By Pastor Austen Ukachi

There is no experience we go through in life that is new to mankind. Like the book of Ecclesiastes says, nothing is new under the sun. It is encouraging to know that God’s love for us transcends all our problems and experiences in life, whether good or bad. Despite our problems, God’s love is so overwhelming! Christ’s love for us motivates us to be patient in trials and difficulties, to overcome and not quit.

No one is more capable of speaking about God’s love in times of difficulties and trials than Paul who was a victim to trials, persecutions and sufferings. We often doubt if God truly loves us when we are going through sufferings. But Paul, in Romans 8:31-39, urges us to stay on course and be victorious in trials because the overwhelming love of God is transcendent.

Just consider the build up to Paul’s argument as if he was in a law court. Four times from verses 31 to 35 He raises four questions starting with “what” and “who.” First, in verse 31, he asked, “what shall we then say to these things? If God be for us, who can be against us? The word, “if” should read, “‘Since’ God is for us…” Certainly, since God is for us, all who try to be against us will fail. Which adversary can stand against us when God is beside us? Obviously none.

Second, in verse 33, he asked, “Who shall lay anything to the charge of God’s elect? It is God that justifieth.” We know that no one has the power to bring any accusation against us since God has declared us “not guilty” because of the sacrifice of Jesus Christ.

Thirdly, Paul asked, “Who is he that condemneth?” It is Satan who condemns us. He is the accuser of the brethren who is always trying to condemn us. But his condemnation amounts to nothing because as Paul argues Christ died, rose and is presently on the right hand of God interceding for us. Be it in the past or in the present, Christ has absolved us of any condemnation.


Paul’s fourth question is our main interest and focus in this discourse. “Who shall separate us from the love of Christ? Shall tribulation, or distress, or persecution, or famine, or nakedness, or peril, or sword?” These are common earthly problems that make one deny Christ. Many deny their faith when they go through problems. Ironically, in some cases the attitude of the non-Christian to the problems of life is different. For some non-Christians, challenges are stepping stones to higher pedestals in life.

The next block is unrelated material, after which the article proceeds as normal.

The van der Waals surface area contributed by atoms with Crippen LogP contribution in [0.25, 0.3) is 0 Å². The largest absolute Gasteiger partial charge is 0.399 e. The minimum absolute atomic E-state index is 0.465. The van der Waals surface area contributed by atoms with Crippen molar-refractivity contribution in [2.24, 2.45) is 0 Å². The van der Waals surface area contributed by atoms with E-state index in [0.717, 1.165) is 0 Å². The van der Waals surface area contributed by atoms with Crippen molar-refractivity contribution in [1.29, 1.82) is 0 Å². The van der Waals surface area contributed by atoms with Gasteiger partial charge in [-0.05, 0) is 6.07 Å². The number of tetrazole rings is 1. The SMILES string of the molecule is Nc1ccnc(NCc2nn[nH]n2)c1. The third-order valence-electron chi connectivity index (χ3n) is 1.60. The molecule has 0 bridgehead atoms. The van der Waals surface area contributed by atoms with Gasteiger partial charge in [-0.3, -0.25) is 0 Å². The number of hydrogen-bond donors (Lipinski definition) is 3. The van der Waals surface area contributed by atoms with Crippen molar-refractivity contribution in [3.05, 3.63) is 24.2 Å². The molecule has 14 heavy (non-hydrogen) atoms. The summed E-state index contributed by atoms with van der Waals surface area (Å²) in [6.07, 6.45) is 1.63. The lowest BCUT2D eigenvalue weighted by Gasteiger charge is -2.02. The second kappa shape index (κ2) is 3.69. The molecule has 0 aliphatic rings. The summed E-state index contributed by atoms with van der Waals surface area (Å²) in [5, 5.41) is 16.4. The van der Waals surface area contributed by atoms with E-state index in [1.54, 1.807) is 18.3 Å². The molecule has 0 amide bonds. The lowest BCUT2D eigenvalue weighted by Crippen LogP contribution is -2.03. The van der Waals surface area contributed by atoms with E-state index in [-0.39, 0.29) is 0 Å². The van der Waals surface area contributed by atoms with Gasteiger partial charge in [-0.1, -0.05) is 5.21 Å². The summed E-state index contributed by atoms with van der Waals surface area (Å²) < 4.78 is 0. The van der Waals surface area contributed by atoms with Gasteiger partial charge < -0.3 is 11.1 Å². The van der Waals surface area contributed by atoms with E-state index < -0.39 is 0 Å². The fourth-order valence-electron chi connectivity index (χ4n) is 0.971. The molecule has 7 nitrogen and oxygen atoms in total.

Why must a Christian’s attitude to trials and suffering be different? It is the knowledge and conviction that God’s love for us transcends our suffering and trials. God’s love helps us to be patient in trials and to strive to overcome through faith. Paul in verse 37, says we can be “more than conquerors” in the trials of life. The phrase, “more than conquerors” means to be “overwhelmingly victorious” through Christ. Yes, in life we can be “overwhelmingly victorious.”

In verse 38, he declares his persuasion about the transcendence of God’s love over the problems of life. “For I am persuaded….” The word “persuaded” is a very strong word. It means a strong conviction. We must be convinced of God’s love for us despite the trials we go through in life.


Christ did not die on the cross in order to breed lily-livered believers, but to give birth to overcomers; those who can enforce the victory of Calvary in their daily living. The apostle John captures this fact this way: “For whatever is born of God overcomes the world. And this is the victory that overcomes the world- our faith. Who is he who overcomes the world, but he who believes that Jesus is the Son of God?” As was written to the seven churches in Asia, so it is today, God is in search of overcomers, “to him that overcomes…” We must live like overcomers otherwise the Devil will make a mincemeat of us.

In summary, Paul’s argument in Romans 8:31-39, runs like this: If God so loves us, if his love for us is this much, then he will sustain us and make a way for us through our sufferings. If Christ, through his death, has made us more than conquerors in trials, distress and tribulations, then we must not settle for anything less. Let us by faith live like overcomers in word and in deed.


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